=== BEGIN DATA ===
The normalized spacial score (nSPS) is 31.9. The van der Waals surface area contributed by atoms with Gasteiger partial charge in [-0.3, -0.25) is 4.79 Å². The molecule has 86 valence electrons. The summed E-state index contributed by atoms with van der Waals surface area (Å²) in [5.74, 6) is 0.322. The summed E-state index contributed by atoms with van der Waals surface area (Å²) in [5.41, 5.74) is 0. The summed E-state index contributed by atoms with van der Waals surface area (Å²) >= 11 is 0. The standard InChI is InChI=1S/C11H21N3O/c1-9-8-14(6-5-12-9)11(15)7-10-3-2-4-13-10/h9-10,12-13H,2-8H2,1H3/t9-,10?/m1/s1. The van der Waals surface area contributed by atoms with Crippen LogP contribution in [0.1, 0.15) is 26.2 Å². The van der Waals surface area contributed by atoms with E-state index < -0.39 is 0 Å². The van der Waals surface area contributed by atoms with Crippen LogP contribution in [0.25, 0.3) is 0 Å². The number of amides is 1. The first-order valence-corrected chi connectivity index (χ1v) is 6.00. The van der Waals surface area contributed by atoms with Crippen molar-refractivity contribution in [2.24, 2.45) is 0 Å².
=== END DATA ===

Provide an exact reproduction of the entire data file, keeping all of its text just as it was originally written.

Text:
The normalized spacial score (nSPS) is 31.9. The van der Waals surface area contributed by atoms with Gasteiger partial charge in [-0.3, -0.25) is 4.79 Å². The molecule has 86 valence electrons. The summed E-state index contributed by atoms with van der Waals surface area (Å²) in [5.74, 6) is 0.322. The summed E-state index contributed by atoms with van der Waals surface area (Å²) in [5.41, 5.74) is 0. The summed E-state index contributed by atoms with van der Waals surface area (Å²) >= 11 is 0. The standard InChI is InChI=1S/C11H21N3O/c1-9-8-14(6-5-12-9)11(15)7-10-3-2-4-13-10/h9-10,12-13H,2-8H2,1H3/t9-,10?/m1/s1. The van der Waals surface area contributed by atoms with Crippen LogP contribution in [0.1, 0.15) is 26.2 Å². The van der Waals surface area contributed by atoms with E-state index < -0.39 is 0 Å². The van der Waals surface area contributed by atoms with Crippen LogP contribution in [0.25, 0.3) is 0 Å². The number of amides is 1. The first-order valence-corrected chi connectivity index (χ1v) is 6.00. The van der Waals surface area contributed by atoms with Crippen molar-refractivity contribution in [2.24, 2.45) is 0 Å².